Developmental contributions of schizophrenia risk alleles and childhood peer victimization to early-onset mental health trajectories

Lucy Riglin, Gemma Hammerton, Jon Heron, Stephan Collishaw, Louise Arseneault, Ajay K. Thapar, Barbara Maughan, Michael C. O'Donovan, Anita Thapar*

*Corresponding author for this work

Research output: Contribution to journalArticlepeer-review

16 Citations (Scopus)
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Twin studies suggest that genetic factors contribute to continuity in mental health problems and that environmental factors are the major contributor to developmental change. The authors investigated the influence of psychiatric risk alleles on early-onset mental health trajectories and whether the trajectories were subsequently modified by exposure to childhood victimization.


The sample was a prospective U.K. population-based cohort, the Avon Longitudinal Study of Parents and Children. The developmental trajectories of emotional problems were estimated in childhood (approximately ages 4-8 years) and adolescence (approximately ages 12-17 years). Psychiatric risk alleles were indexed by polygenic risk scores (PRS) for schizophrenia using genome-wide association study results from the Psychiatric Genomics Consortium. Chronic peer victimization in late childhood (ages 8.5 and 10.5 years) was assessed as an index of environmental exposure. Individuals with sufficient data on emotional problems, the PRS, and victimization were included in the main analyses (N=3,988).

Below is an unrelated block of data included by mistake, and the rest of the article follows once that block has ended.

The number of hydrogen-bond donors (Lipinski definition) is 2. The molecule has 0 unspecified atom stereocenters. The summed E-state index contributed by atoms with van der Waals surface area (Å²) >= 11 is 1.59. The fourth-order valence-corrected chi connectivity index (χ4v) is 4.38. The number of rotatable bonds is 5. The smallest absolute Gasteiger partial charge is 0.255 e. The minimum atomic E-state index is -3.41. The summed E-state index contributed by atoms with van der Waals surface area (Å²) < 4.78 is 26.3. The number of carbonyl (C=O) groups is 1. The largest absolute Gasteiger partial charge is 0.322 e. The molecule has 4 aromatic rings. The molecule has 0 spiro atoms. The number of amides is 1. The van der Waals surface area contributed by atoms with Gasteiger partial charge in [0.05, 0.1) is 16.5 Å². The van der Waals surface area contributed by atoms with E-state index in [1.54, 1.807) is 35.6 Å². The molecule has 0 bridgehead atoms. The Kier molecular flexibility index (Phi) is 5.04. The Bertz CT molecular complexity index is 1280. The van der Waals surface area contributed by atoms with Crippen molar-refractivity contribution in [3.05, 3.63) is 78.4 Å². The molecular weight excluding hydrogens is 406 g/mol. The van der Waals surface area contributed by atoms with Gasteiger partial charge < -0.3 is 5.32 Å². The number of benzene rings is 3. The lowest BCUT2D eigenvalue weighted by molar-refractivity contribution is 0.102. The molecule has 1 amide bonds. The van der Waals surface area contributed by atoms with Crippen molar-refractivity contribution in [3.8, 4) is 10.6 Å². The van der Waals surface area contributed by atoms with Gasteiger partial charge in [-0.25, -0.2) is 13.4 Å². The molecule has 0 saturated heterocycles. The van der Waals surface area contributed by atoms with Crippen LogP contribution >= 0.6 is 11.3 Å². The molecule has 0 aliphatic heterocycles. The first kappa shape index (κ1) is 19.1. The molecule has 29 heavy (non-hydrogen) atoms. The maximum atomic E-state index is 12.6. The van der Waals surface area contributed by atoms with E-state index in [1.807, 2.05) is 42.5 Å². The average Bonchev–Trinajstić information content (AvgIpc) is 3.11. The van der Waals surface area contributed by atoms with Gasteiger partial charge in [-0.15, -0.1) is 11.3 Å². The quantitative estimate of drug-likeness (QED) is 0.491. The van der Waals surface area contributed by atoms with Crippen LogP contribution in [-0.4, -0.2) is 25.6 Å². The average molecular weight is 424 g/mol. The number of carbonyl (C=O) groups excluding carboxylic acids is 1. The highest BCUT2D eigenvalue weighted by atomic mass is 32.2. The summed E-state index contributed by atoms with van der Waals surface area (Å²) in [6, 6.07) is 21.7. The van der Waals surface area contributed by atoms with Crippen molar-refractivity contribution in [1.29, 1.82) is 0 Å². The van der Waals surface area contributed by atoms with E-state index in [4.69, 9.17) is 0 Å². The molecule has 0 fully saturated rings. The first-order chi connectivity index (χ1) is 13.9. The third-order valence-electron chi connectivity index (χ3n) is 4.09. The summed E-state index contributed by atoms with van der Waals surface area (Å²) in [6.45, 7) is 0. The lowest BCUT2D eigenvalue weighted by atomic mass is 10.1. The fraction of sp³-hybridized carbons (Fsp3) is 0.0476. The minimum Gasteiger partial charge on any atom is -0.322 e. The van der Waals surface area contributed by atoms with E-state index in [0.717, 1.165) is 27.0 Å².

Higher schizophrenia PRSs were associated with a trajectory of early-onset increasing emotional problems (odds ratio=1.18, 95% CI=1.02-1.36) compared with a trajectory of low-stable emotional problems. Subsequent exposure to victimization increased the likelihood of tran-sitioning from a trajectory of low-stable emotional problems during childhood (before exposure) to an increasing trajectory in adolescence (after exposure) (odds ratio=2.59, 95% CI=1.48-4.53). 


While the early development of emotional problems wasassociated with genetic risk (schizophrenia risk alleles), the subsequent course of emotional problems for those who might otherwise have remained on a more favorable trajectory was altered by exposure to peer victimization, which is a potentially modifiable environmental exposure.

Original languageEnglish
Pages (from-to)36-43
Number of pages8
JournalThe American Journal of Psychiatry
Issue number1
Early online date29 Nov 2018
Publication statusPublished - 1 Jan 2019


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